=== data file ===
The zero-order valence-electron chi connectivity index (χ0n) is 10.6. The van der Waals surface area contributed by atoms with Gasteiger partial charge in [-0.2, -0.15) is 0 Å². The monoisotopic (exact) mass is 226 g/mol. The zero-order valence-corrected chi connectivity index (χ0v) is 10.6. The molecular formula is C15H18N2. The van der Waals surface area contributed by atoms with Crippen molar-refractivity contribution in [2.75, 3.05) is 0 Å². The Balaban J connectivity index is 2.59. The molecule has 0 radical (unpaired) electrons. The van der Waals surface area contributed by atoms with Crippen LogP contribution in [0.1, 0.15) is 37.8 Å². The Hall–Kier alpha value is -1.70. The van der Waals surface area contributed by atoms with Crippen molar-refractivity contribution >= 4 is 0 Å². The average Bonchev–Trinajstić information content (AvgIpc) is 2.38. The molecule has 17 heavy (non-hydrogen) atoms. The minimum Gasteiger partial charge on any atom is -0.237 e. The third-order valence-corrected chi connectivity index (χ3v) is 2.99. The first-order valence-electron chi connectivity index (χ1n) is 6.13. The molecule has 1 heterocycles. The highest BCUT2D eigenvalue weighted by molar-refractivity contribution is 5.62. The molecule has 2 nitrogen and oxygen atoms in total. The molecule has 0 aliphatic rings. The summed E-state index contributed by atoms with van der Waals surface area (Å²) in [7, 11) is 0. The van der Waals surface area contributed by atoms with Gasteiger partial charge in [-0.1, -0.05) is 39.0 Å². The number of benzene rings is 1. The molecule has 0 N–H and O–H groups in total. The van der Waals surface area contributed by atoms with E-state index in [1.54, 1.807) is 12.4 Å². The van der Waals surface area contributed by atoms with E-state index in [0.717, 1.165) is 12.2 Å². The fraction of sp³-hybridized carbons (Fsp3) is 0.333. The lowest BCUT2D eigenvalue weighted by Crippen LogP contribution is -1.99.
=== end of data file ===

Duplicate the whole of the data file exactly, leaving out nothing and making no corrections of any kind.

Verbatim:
The zero-order valence-electron chi connectivity index (χ0n) is 10.6. The van der Waals surface area contributed by atoms with Gasteiger partial charge in [-0.2, -0.15) is 0 Å². The monoisotopic (exact) mass is 226 g/mol. The zero-order valence-corrected chi connectivity index (χ0v) is 10.6. The molecular formula is C15H18N2. The van der Waals surface area contributed by atoms with Crippen molar-refractivity contribution in [2.75, 3.05) is 0 Å². The Balaban J connectivity index is 2.59. The molecule has 0 radical (unpaired) electrons. The van der Waals surface area contributed by atoms with Crippen LogP contribution in [0.1, 0.15) is 37.8 Å². The Hall–Kier alpha value is -1.70. The van der Waals surface area contributed by atoms with Crippen molar-refractivity contribution >= 4 is 0 Å². The average Bonchev–Trinajstić information content (AvgIpc) is 2.38. The molecule has 17 heavy (non-hydrogen) atoms. The minimum Gasteiger partial charge on any atom is -0.237 e. The third-order valence-corrected chi connectivity index (χ3v) is 2.99. The first-order valence-electron chi connectivity index (χ1n) is 6.13. The molecule has 1 heterocycles. The highest BCUT2D eigenvalue weighted by molar-refractivity contribution is 5.62. The molecule has 2 nitrogen and oxygen atoms in total. The molecule has 0 aliphatic rings. The summed E-state index contributed by atoms with van der Waals surface area (Å²) in [7, 11) is 0. The van der Waals surface area contributed by atoms with Gasteiger partial charge in [-0.1, -0.05) is 39.0 Å². The number of benzene rings is 1. The molecule has 0 N–H and O–H groups in total. The van der Waals surface area contributed by atoms with E-state index in [1.54, 1.807) is 12.4 Å². The van der Waals surface area contributed by atoms with E-state index in [0.717, 1.165) is 12.2 Å². The fraction of sp³-hybridized carbons (Fsp3) is 0.333. The lowest BCUT2D eigenvalue weighted by Crippen LogP contribution is -1.99.